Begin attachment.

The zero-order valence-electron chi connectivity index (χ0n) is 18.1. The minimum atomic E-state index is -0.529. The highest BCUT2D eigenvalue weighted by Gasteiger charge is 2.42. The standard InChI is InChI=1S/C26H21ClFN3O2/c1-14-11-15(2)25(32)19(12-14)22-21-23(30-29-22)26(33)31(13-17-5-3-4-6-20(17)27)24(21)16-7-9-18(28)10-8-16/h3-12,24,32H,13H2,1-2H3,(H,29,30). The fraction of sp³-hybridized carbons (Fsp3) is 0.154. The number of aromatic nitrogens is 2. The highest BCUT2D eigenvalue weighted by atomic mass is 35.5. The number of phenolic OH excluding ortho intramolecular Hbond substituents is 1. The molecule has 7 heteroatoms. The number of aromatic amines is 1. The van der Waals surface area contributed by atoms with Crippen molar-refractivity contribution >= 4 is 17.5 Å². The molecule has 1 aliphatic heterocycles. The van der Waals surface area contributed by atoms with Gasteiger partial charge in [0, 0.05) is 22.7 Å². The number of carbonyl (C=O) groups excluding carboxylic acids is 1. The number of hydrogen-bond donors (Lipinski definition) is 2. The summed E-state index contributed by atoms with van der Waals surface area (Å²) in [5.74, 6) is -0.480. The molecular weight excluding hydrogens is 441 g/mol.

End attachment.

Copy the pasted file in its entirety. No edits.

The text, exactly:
The zero-order valence-electron chi connectivity index (χ0n) is 18.1. The minimum atomic E-state index is -0.529. The highest BCUT2D eigenvalue weighted by Gasteiger charge is 2.42. The standard InChI is InChI=1S/C26H21ClFN3O2/c1-14-11-15(2)25(32)19(12-14)22-21-23(30-29-22)26(33)31(13-17-5-3-4-6-20(17)27)24(21)16-7-9-18(28)10-8-16/h3-12,24,32H,13H2,1-2H3,(H,29,30). The fraction of sp³-hybridized carbons (Fsp3) is 0.154. The number of aromatic nitrogens is 2. The highest BCUT2D eigenvalue weighted by atomic mass is 35.5. The number of phenolic OH excluding ortho intramolecular Hbond substituents is 1. The molecule has 7 heteroatoms. The number of aromatic amines is 1. The van der Waals surface area contributed by atoms with Crippen molar-refractivity contribution >= 4 is 17.5 Å². The molecule has 1 aliphatic heterocycles. The van der Waals surface area contributed by atoms with Gasteiger partial charge in [0, 0.05) is 22.7 Å². The number of carbonyl (C=O) groups excluding carboxylic acids is 1. The number of hydrogen-bond donors (Lipinski definition) is 2. The summed E-state index contributed by atoms with van der Waals surface area (Å²) in [5.74, 6) is -0.480. The molecular weight excluding hydrogens is 441 g/mol.